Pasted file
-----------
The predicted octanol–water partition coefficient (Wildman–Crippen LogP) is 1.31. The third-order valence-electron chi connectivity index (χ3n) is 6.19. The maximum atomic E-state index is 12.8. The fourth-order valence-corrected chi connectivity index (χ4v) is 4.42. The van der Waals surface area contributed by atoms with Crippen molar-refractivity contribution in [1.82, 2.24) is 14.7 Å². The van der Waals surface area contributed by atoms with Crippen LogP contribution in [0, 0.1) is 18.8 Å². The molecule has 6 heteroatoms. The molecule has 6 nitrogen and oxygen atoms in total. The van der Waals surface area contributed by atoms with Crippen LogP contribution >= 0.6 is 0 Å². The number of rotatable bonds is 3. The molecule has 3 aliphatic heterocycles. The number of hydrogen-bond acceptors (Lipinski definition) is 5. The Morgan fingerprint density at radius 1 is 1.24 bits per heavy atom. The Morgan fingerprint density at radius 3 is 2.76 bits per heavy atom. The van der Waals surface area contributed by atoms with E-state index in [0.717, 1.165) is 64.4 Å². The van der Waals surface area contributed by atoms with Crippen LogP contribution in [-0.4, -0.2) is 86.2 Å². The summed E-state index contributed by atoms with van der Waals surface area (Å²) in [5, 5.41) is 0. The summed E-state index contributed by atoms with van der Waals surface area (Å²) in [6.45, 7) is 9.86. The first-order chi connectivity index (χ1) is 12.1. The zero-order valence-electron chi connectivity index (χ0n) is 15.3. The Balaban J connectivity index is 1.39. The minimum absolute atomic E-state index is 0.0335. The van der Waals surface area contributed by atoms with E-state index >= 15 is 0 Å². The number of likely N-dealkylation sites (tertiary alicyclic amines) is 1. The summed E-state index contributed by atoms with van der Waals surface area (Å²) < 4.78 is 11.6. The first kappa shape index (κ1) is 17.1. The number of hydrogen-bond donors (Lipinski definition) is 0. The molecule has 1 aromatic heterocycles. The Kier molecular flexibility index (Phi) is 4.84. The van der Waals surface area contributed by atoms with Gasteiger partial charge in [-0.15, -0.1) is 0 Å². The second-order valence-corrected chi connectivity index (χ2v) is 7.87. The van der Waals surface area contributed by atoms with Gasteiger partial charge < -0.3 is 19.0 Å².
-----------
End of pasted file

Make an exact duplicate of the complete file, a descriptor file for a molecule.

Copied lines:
The predicted octanol–water partition coefficient (Wildman–Crippen LogP) is 1.31. The third-order valence-electron chi connectivity index (χ3n) is 6.19. The maximum atomic E-state index is 12.8. The fourth-order valence-corrected chi connectivity index (χ4v) is 4.42. The van der Waals surface area contributed by atoms with Crippen molar-refractivity contribution in [1.82, 2.24) is 14.7 Å². The van der Waals surface area contributed by atoms with Crippen LogP contribution in [0, 0.1) is 18.8 Å². The molecule has 6 heteroatoms. The molecule has 6 nitrogen and oxygen atoms in total. The van der Waals surface area contributed by atoms with Crippen LogP contribution >= 0.6 is 0 Å². The number of rotatable bonds is 3. The molecule has 3 aliphatic heterocycles. The number of hydrogen-bond acceptors (Lipinski definition) is 5. The Morgan fingerprint density at radius 1 is 1.24 bits per heavy atom. The Morgan fingerprint density at radius 3 is 2.76 bits per heavy atom. The van der Waals surface area contributed by atoms with E-state index in [0.717, 1.165) is 64.4 Å². The van der Waals surface area contributed by atoms with Crippen LogP contribution in [-0.4, -0.2) is 86.2 Å². The summed E-state index contributed by atoms with van der Waals surface area (Å²) in [5, 5.41) is 0. The summed E-state index contributed by atoms with van der Waals surface area (Å²) in [6.45, 7) is 9.86. The first-order chi connectivity index (χ1) is 12.1. The zero-order valence-electron chi connectivity index (χ0n) is 15.3. The Balaban J connectivity index is 1.39. The minimum absolute atomic E-state index is 0.0335. The van der Waals surface area contributed by atoms with E-state index >= 15 is 0 Å². The number of likely N-dealkylation sites (tertiary alicyclic amines) is 1. The summed E-state index contributed by atoms with van der Waals surface area (Å²) < 4.78 is 11.6. The first kappa shape index (κ1) is 17.1. The number of hydrogen-bond donors (Lipinski definition) is 0. The molecule has 1 aromatic heterocycles. The Kier molecular flexibility index (Phi) is 4.84. The van der Waals surface area contributed by atoms with Gasteiger partial charge in [-0.15, -0.1) is 0 Å². The second-order valence-corrected chi connectivity index (χ2v) is 7.87. The van der Waals surface area contributed by atoms with Gasteiger partial charge < -0.3 is 19.0 Å².